Understanding Residuals

SAGAFTRA.org defines residuals as “compensation paid to performers for use of a theatrical motion picture or television program beyond the use covered by initial compensation”.

Principal performers recieve residuals; background actors do not. You will not recieve residuals for an initial release; you are paid residuals when the project is sold in markets other than the initial intended market.

So, if a SAGAFTRA film is made to be released in theaters, actors do not get residuals when the film comes out in theaters. This is because their initial paycheck already included a release in that ‘media market’. The residuals are paid when that film sells in another media market, including DVD, VOD, cable, TV or new media. TV episodes, your initial paycheck covers the first airing and residuals are paid on subsequent airings.

When Are Residuals Paid?
SAGAFTRA.org/content/residuals-faq states “For TV work, residuals begin once a show starts re-airing or is released to video/DVD, pay television, broadcast TV, basic cable, or new media. For film work, residuals begin once the movie appears on video/DVD, basic cable and free or pay television, or new media.”

When Will the Check Arrive?
Residuals are sent to SAG and processed (for up to sixty days) before being sent to the actor. SAGAFTRA.org/content/residuals-faq states the following regarding when residuals are due to SAG from each production:

“For projects made for TV then released to:
•    Network TV, non-network TV - 30 days after air date.
•    Syndication - 4 months after air date
•    Foreign free to air - up to 30 days after producer obtains knowledge of first foreign telecast and never later than 6 months after that first telecast
•    Basic Cable - Quarterly when the producer receives revenue
•    Supplemental Markets - 4 months after initial exhibition, then quarterly

When are Residuals Sent to SAG by the Production
For projects made for theatrical then released to:
•    Network Prime Time - 30 days after initial broadcast, then quarterly when the producer receives revenue
•    Free TV, Non-Network - 4 months after initial broadcast, then quarterly when the producer receives revenue
•    Supplemental Markets - 4 months after initial exhibition, then quarterly when the producer receives revenue”

Creating Your Acting Website

An actor’s website is rarely used in the professional casting process. Your profile pages on IMDB.com and BreakdownExpress.com (via ActorsAccess.com) give a filmmaker or CD all the tools needed to consider auditioning you for a role.

While a personalized acting website may not make or break your career, it is a great tool to show industry professionals all of your marketing materials in one place. It enables you to guide people towards otherwise hard to find press, like theatre reviews and red carpet photos.

If you do have a website, ensure that it is professional, current, functional, and well maintained. There are many companies online that build websites for actors. Others (like Wix.com) allow you to build a site by easily dropping elements and information into pre-designed pages.

An actor’s website should be utilized as an online ‘press kit’ (see ‘press and publicity’ section), referring the user to reviews, articles, film trailers, and other press. The site must be easy to navigate and all pages must completely download in less than ten seconds. It is unlikely that a CD will wait twenty seconds for your headshot to display, so if needed, reduce the photo file size. Don’t give her a reason to move to the next actor on the list.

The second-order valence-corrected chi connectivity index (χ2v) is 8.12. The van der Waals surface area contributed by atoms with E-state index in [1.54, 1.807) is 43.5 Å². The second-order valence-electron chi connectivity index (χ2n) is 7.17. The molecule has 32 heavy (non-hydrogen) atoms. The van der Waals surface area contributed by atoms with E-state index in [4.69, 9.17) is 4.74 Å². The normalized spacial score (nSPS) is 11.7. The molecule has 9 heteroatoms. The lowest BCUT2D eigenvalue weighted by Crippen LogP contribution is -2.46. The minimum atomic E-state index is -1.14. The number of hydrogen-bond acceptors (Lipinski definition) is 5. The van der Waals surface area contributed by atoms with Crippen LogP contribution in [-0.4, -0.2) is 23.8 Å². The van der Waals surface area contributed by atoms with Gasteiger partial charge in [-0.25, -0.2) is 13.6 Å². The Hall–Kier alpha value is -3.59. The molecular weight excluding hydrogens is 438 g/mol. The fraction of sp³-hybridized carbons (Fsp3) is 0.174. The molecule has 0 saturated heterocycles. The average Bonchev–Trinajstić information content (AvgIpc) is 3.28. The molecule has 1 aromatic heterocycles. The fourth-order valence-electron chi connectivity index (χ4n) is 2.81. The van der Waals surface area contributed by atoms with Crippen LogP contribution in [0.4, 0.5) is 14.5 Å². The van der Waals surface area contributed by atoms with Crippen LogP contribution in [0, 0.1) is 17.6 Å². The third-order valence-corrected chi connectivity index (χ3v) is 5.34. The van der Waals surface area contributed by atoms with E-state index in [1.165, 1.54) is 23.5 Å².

A quality actor website will have the following tabs:

•    Home
•    Resume
•    Demo
•    Press
•    Contact
•    Photos

Home Page
Display your name and main theatrical headshot. Perhaps write a bio on yourself and a few career highlights with a small paragraph or two about your recent gigs and upcoming releases. Embed trailers for any current upcoming releases. Include links to your IMDb, Twitter and Facebook.

Under the resume tab, list the following links at the top of the page then display your full resume on the page below them.

•    IMDb profile
•    Breakdown profile
•    Download .pdf
•    Print

Your downloadable resume should be in an un-editable .pdf format.

Demo Reel
Your demo can be displayed via a link to a professional site (like ActorsAccess.com or NowCasting.com), or by embedding a high quality video into your site. If you are using YouTube.com or Vimeo.com for hosting, embed the file into the webpage rather than re-directing users to a public site. Ensure the resolution is high, the file size is small (for fast buffering), and that the picture isn’t too big or small (640 × 480 is standard).

Include links to any positive or neutral press written by an independent media source (i.e. NOT a production or management company website). These sources include newspapers, magazines, online publications, critic’s reviews, and red carpet sites. Scan and upload hardcopy press in .pdf format.

As your press kit grows, separate this section into more specific categories, such as ‘articles’, ‘reviews’ and ‘interviews’.

Display contact information for your representation and include their logo for branding. If you have more than one agent, specify the field in which they represent you. Provide your direct email for those rare last minute bookings that may occur the night before or morning of a shoot.

Your website is not an appropriate forum for the twenty different headshots you took in one session, or for headshots that have become outdated. If you are a model, having a modeling tab is great, but make sure that none of your shots are too revealing. Other than your main theatrical and red carpet images, include alternative looks and character shots